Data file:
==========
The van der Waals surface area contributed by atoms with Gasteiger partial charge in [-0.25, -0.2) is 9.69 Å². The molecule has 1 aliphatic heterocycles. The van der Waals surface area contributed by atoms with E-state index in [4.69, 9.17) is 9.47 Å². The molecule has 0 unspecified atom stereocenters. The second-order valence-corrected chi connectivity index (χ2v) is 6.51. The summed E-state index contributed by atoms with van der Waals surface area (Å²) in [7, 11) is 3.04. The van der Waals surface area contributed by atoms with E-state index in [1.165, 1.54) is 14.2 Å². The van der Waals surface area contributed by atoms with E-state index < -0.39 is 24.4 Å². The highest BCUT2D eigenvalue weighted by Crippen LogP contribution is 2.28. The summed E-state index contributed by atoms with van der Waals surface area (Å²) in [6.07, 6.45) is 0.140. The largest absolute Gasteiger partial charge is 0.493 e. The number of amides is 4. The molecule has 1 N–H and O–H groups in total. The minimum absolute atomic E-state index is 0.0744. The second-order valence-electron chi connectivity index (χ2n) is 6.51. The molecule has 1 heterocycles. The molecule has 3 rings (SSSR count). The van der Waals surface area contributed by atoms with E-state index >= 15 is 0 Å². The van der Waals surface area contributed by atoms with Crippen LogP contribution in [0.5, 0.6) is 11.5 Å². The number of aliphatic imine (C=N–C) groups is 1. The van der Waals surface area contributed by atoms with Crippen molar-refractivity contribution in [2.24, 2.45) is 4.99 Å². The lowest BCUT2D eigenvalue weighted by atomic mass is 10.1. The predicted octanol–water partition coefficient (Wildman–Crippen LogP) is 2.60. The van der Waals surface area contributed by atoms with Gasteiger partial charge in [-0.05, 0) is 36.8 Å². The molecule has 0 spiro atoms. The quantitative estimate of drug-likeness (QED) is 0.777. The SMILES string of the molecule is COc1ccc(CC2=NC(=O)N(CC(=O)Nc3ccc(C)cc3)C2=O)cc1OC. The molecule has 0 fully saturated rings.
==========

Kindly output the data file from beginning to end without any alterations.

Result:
The van der Waals surface area contributed by atoms with Gasteiger partial charge in [-0.25, -0.2) is 9.69 Å². The molecule has 1 aliphatic heterocycles. The van der Waals surface area contributed by atoms with E-state index in [4.69, 9.17) is 9.47 Å². The molecule has 0 unspecified atom stereocenters. The second-order valence-corrected chi connectivity index (χ2v) is 6.51. The summed E-state index contributed by atoms with van der Waals surface area (Å²) in [7, 11) is 3.04. The van der Waals surface area contributed by atoms with E-state index in [1.165, 1.54) is 14.2 Å². The van der Waals surface area contributed by atoms with E-state index < -0.39 is 24.4 Å². The highest BCUT2D eigenvalue weighted by Crippen LogP contribution is 2.28. The summed E-state index contributed by atoms with van der Waals surface area (Å²) in [6.07, 6.45) is 0.140. The largest absolute Gasteiger partial charge is 0.493 e. The number of amides is 4. The molecule has 1 N–H and O–H groups in total. The minimum absolute atomic E-state index is 0.0744. The second-order valence-electron chi connectivity index (χ2n) is 6.51. The molecule has 1 heterocycles. The molecule has 3 rings (SSSR count). The van der Waals surface area contributed by atoms with E-state index >= 15 is 0 Å². The van der Waals surface area contributed by atoms with Crippen LogP contribution in [0.5, 0.6) is 11.5 Å². The number of aliphatic imine (C=N–C) groups is 1. The van der Waals surface area contributed by atoms with Crippen molar-refractivity contribution in [2.24, 2.45) is 4.99 Å². The lowest BCUT2D eigenvalue weighted by atomic mass is 10.1. The predicted octanol–water partition coefficient (Wildman–Crippen LogP) is 2.60. The van der Waals surface area contributed by atoms with Gasteiger partial charge in [-0.05, 0) is 36.8 Å². The molecule has 0 spiro atoms. The quantitative estimate of drug-likeness (QED) is 0.777. The SMILES string of the molecule is COc1ccc(CC2=NC(=O)N(CC(=O)Nc3ccc(C)cc3)C2=O)cc1OC. The molecule has 0 fully saturated rings.